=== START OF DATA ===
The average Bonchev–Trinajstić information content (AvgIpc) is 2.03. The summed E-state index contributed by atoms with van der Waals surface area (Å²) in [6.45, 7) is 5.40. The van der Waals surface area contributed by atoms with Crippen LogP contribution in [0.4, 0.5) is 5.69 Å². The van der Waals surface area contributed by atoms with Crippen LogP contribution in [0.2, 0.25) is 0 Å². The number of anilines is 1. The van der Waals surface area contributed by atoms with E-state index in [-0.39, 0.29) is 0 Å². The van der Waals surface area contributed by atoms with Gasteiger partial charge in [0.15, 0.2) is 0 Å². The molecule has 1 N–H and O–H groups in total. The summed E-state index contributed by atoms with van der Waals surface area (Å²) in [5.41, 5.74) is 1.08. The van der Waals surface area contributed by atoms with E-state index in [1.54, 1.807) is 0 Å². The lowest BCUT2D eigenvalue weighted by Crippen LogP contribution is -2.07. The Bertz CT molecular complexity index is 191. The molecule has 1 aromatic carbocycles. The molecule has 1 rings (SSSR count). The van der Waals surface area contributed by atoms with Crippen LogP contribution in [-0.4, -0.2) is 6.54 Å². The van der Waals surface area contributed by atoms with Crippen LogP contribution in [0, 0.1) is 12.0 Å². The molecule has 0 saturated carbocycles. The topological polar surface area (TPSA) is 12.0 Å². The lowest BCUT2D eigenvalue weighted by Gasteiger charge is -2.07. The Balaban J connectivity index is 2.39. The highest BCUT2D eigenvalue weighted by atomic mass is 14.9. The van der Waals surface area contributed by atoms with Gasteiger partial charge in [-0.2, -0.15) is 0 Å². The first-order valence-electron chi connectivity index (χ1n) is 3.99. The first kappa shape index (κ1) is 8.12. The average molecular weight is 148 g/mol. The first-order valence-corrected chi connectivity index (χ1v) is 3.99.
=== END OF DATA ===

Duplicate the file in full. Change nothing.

The average Bonchev–Trinajstić information content (AvgIpc) is 2.03. The summed E-state index contributed by atoms with van der Waals surface area (Å²) in [6.45, 7) is 5.40. The van der Waals surface area contributed by atoms with Crippen LogP contribution in [0.4, 0.5) is 5.69 Å². The van der Waals surface area contributed by atoms with Crippen LogP contribution in [0.2, 0.25) is 0 Å². The number of anilines is 1. The van der Waals surface area contributed by atoms with E-state index in [-0.39, 0.29) is 0 Å². The van der Waals surface area contributed by atoms with Gasteiger partial charge in [0.15, 0.2) is 0 Å². The molecule has 1 N–H and O–H groups in total. The summed E-state index contributed by atoms with van der Waals surface area (Å²) in [5.41, 5.74) is 1.08. The van der Waals surface area contributed by atoms with E-state index in [1.54, 1.807) is 0 Å². The lowest BCUT2D eigenvalue weighted by Crippen LogP contribution is -2.07. The Bertz CT molecular complexity index is 191. The molecule has 1 aromatic carbocycles. The molecule has 1 rings (SSSR count). The van der Waals surface area contributed by atoms with Crippen LogP contribution in [-0.4, -0.2) is 6.54 Å². The van der Waals surface area contributed by atoms with Crippen LogP contribution in [0, 0.1) is 12.0 Å². The molecule has 0 saturated carbocycles. The topological polar surface area (TPSA) is 12.0 Å². The lowest BCUT2D eigenvalue weighted by Gasteiger charge is -2.07. The Balaban J connectivity index is 2.39. The highest BCUT2D eigenvalue weighted by atomic mass is 14.9. The van der Waals surface area contributed by atoms with Gasteiger partial charge in [-0.2, -0.15) is 0 Å². The first-order valence-electron chi connectivity index (χ1n) is 3.99. The first kappa shape index (κ1) is 8.12. The average molecular weight is 148 g/mol. The first-order valence-corrected chi connectivity index (χ1v) is 3.99.